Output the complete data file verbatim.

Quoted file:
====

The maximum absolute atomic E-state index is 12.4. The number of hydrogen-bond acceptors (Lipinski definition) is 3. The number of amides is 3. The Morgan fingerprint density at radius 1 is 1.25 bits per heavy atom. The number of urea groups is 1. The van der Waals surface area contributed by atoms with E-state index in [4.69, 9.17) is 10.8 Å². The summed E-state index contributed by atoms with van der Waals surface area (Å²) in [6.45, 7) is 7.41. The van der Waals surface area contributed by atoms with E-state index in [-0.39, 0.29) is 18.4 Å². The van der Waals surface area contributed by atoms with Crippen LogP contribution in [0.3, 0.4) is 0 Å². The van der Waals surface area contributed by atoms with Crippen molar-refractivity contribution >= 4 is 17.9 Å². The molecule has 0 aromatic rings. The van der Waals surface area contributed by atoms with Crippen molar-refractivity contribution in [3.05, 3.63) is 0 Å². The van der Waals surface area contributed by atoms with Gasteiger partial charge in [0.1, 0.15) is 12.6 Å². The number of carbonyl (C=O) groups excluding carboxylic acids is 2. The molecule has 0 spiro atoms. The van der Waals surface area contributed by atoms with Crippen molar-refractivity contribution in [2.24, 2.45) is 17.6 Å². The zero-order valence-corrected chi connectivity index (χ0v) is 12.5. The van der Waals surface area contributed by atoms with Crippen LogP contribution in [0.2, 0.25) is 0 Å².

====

The maximum absolute atomic E-state index is 12.4. The number of hydrogen-bond acceptors (Lipinski definition) is 3. The number of amides is 3. The Morgan fingerprint density at radius 1 is 1.25 bits per heavy atom. The number of urea groups is 1. The van der Waals surface area contributed by atoms with E-state index in [4.69, 9.17) is 10.8 Å². The summed E-state index contributed by atoms with van der Waals surface area (Å²) in [6.45, 7) is 7.41. The van der Waals surface area contributed by atoms with E-state index in [-0.39, 0.29) is 18.4 Å². The van der Waals surface area contributed by atoms with Crippen LogP contribution in [0.3, 0.4) is 0 Å². The van der Waals surface area contributed by atoms with Crippen molar-refractivity contribution >= 4 is 17.9 Å². The molecule has 0 aromatic rings. The van der Waals surface area contributed by atoms with Crippen molar-refractivity contribution in [3.05, 3.63) is 0 Å². The van der Waals surface area contributed by atoms with Gasteiger partial charge in [0.1, 0.15) is 12.6 Å². The number of carbonyl (C=O) groups excluding carboxylic acids is 2. The molecule has 0 spiro atoms. The van der Waals surface area contributed by atoms with Crippen molar-refractivity contribution in [2.24, 2.45) is 17.6 Å². The zero-order valence-corrected chi connectivity index (χ0v) is 12.5. The van der Waals surface area contributed by atoms with Crippen LogP contribution in [0.2, 0.25) is 0 Å².